Today, we move frequently. We buy a house in an area that we think is perfect, watch the neighborhood suffer the pain of overdevelopment and then move farther and farther out of the city trying to escape the urban sprawl. It just doesn't work; the sprawl keeps coming after us, gobbling up farmland, wetlands and the beautiful forest until the country looks like a cookie cutter setting identical to everywhere else.
I can remember taking car trips with my family and noticing the unique quality of towns and cities that we passed through. Today, it doesn't matter whether its Charlotte, Atlanta or even Jacksonville, they all look alike, and new neighborhoods grow up where trees have been clear cut and privacy fences block the airflow because of the postage stamp lots that remind me more of government work cubicles.
And I know that the argument of property rights is always used as the basis for the changes, for when one generation of rural folks passes on generally the younger folk aren't interested in that life style. Yet today there is a growing group of citizens who are saying "enough is enough", and I think with the proper balance they are right.
No place is a better example than Florida, a state that has grown by leaps and bounds yet, until recently, still had a beautiful green and pastoral center running from inland Northwest right down the spine of the state, excepting the major growth in Orlando and, of course, South Florida where the encroachment of coastal cities has literally destroyed the Everglades. Now even that entire central green zone is under pressure and, if lost, will be tragic.
The aquifer is already having issues, some parts of the state like South Florida and Orlando are putting more and more pressure on the upstate regions for aquifer water and even Jacksonville in the far Northeast corner is finding it necessary to draw water from the Santa Fe basin in North Central Florida. Meanwhile, large landholders even down the spine of the state are pressuring local governments to rezone more and more questionable areas for development which will quicken the draw down of water. Here in Alachua County a proposal is out to change the wetlands East five acre per home zoning to a large swath of multi-unit zoning, right on top of a primary swampy intake zone for the aquifer. I guess it is true that we won't miss the water until the well runs dry.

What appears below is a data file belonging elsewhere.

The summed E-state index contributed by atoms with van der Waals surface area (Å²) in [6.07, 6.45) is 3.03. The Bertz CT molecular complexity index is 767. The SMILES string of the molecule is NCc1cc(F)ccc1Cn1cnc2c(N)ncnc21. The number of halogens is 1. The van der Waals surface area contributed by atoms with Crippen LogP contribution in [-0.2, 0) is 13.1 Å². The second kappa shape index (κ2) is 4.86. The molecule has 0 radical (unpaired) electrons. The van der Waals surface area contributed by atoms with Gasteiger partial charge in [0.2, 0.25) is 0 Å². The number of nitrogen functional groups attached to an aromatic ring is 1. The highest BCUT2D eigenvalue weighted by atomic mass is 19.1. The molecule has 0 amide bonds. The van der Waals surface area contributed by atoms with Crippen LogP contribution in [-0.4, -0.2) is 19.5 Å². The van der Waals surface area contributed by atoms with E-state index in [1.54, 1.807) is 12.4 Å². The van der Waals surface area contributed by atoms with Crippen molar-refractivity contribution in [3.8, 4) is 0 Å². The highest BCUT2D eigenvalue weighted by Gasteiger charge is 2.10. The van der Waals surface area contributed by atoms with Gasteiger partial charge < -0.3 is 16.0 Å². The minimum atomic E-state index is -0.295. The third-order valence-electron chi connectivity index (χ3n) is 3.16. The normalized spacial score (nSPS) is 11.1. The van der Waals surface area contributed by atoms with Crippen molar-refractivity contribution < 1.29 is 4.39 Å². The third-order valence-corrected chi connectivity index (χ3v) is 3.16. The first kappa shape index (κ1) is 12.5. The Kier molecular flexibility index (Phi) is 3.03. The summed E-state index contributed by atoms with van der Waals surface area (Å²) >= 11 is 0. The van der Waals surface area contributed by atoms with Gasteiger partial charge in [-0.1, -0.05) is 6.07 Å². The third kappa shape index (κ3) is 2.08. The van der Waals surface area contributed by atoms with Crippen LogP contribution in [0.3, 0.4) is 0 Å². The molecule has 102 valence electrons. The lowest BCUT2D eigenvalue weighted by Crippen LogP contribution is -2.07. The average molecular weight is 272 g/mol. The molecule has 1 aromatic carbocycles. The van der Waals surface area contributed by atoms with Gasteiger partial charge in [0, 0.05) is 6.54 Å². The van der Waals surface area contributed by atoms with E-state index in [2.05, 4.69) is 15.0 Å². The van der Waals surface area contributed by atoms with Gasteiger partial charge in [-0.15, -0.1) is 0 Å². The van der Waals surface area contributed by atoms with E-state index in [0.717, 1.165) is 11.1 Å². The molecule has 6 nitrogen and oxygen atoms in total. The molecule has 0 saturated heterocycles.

And there is another issue which I'm sure every taxpayer understands and it is this: the build out cost of development never pays for itself. As reported by the Tischler Report and the Field Model, the cost to the taxpayer for such development averages between $1.39 and $2.45 for every dollar taken in. It can be even higher in areas lacking any significant infrastructure such as the heavy woodlands and swampy areas. So taxpayers are paying out more and more as they watch their personal quality of life diminish.
Oh, I know we talk about improved cultural activities and schools, etc., but in reality they never develop according to the dream of what you are promised. Instead we find just more urban sprawl, including more traffic congestion, added pollution and noise, loss of the beauty of nature and increases in crime. It happens everywhere, not just in Florida.
So I would ask all Americans to take an active role in making sure that what is left of America's beauty be better cared for and that development be reasonable, not just a blank check for a fast buck. Developers come, take the money and go; it's as simple as that and they bring with them their battery of lawyers and consultants who insure that a picture is presented just the way the developer wants. It takes people volunteering their time to call them on it where it is appropriate.
Property rights are important for sure, but they need to also be used in a way that doesn't run roughshod over their neighbors. Their neighbors have a right not to have their lifestyle destroyed by someone else. And all of us need to hold our elected officials accountable for that. Don't ever let them off the hook.
Let's allow America to retain some of its uniqueness, not just become a carbon copy of the next community over the county line. It's part of our responsibility given by God for having proper dominion over the earth. We must use it wisely or it will all be gone.